Erik M. Jensen


This article, prepared for a symposium on the centennial of the ratification of the Sixteenth Amendment, argues that the Amendment was legally and politically necessary in 1913, if there was going to be a modern income tax, and that it remains significant today. The Amendment provides that “taxes on incomes” need not be apportioned among the states on the basis of population, as would otherwise be required for direct taxes. An apportioned income tax would be an absurdity, and, if there were no Amendment, Congress could not enact an unapportioned tax on income from property, the sort of tax that was struck down by the Supreme Court in 1895 in Pollock v. Farmers’ Loan & Trust. The Pollock result was changed by the Sixteenth Amendment, but the core of the case has never been overturned. Indeed, in 2012, in National Federation of Independent Business v. Sebelius, Chief Justice Roberts favorably cited Pollock on a constitutional issue. All of that is to say that, without the Amendment, an unapportioned tax on the income from property would continue to be invalid, which makes the Amendment quite important indeed. Furthermore, a tax on property that is not a “tax on incomes” remains subject to the apportionment rule (and therefore almost certainly an impossibility). The Amendment remains important not only for what it says, but also for what it does not say.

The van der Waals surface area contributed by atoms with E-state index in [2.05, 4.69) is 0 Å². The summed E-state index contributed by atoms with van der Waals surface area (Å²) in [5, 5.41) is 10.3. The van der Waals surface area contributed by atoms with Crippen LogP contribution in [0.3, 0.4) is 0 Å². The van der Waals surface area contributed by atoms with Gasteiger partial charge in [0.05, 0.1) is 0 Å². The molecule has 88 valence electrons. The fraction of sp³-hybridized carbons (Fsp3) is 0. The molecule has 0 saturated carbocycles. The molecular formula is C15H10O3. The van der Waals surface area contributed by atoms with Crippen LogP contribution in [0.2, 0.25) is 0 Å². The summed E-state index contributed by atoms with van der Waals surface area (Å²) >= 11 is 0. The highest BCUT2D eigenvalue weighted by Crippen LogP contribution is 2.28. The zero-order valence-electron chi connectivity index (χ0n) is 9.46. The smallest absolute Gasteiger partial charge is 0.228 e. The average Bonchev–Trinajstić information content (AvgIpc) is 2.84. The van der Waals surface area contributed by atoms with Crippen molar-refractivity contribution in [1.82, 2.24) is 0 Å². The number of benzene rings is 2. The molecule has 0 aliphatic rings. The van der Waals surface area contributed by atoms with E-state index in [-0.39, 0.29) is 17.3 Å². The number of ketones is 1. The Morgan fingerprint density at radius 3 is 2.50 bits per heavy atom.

Sixteenth Amendment, taxes on incomes, direct taxes, apportionment, Hylton v. United States, Pollock v. Farmers' Loan & Trust, Eisner v. Macomber, National Federation of Independent Business v. Sebelius

Publication Date


Document Type


Place of Original Publication

Northwestern University Law Review

Publication Information

108 Northwestern University Law Review 799 (2014)


COinS Erik M. Jensen Faculty Bio